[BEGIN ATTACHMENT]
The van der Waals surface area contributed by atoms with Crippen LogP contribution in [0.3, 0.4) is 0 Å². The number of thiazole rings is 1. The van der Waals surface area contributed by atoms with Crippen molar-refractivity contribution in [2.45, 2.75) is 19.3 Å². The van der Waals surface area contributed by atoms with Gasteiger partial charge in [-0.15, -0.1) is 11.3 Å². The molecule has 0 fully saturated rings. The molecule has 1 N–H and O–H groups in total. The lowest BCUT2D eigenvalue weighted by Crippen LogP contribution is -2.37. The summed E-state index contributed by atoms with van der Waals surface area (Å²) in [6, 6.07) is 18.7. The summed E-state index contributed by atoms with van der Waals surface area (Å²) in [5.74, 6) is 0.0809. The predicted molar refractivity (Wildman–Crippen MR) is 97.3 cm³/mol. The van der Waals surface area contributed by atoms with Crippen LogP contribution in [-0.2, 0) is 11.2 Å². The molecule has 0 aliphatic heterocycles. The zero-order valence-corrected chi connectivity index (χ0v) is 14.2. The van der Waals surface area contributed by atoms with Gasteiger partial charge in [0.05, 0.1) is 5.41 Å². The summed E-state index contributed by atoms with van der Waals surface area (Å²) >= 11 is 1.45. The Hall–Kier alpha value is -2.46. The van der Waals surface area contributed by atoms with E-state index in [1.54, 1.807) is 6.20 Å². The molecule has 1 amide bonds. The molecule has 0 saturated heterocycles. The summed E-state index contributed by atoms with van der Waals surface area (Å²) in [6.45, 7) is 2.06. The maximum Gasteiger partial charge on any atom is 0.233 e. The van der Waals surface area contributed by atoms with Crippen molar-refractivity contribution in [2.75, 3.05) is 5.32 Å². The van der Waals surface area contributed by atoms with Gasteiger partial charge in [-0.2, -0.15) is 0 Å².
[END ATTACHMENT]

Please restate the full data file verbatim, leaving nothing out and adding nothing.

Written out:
The van der Waals surface area contributed by atoms with Crippen LogP contribution in [0.3, 0.4) is 0 Å². The number of thiazole rings is 1. The van der Waals surface area contributed by atoms with Crippen molar-refractivity contribution in [2.45, 2.75) is 19.3 Å². The van der Waals surface area contributed by atoms with Gasteiger partial charge in [-0.15, -0.1) is 11.3 Å². The molecule has 0 fully saturated rings. The molecule has 1 N–H and O–H groups in total. The lowest BCUT2D eigenvalue weighted by Crippen LogP contribution is -2.37. The summed E-state index contributed by atoms with van der Waals surface area (Å²) in [6, 6.07) is 18.7. The summed E-state index contributed by atoms with van der Waals surface area (Å²) in [5.74, 6) is 0.0809. The predicted molar refractivity (Wildman–Crippen MR) is 97.3 cm³/mol. The van der Waals surface area contributed by atoms with Crippen LogP contribution in [-0.2, 0) is 11.2 Å². The molecule has 0 aliphatic heterocycles. The zero-order valence-corrected chi connectivity index (χ0v) is 14.2. The van der Waals surface area contributed by atoms with Gasteiger partial charge in [0.05, 0.1) is 5.41 Å². The summed E-state index contributed by atoms with van der Waals surface area (Å²) >= 11 is 1.45. The Hall–Kier alpha value is -2.46. The van der Waals surface area contributed by atoms with E-state index in [1.54, 1.807) is 6.20 Å². The molecule has 1 amide bonds. The molecule has 0 saturated heterocycles. The summed E-state index contributed by atoms with van der Waals surface area (Å²) in [6.45, 7) is 2.06. The maximum Gasteiger partial charge on any atom is 0.233 e. The van der Waals surface area contributed by atoms with Crippen molar-refractivity contribution in [2.75, 3.05) is 5.32 Å². The van der Waals surface area contributed by atoms with Gasteiger partial charge in [-0.2, -0.15) is 0 Å².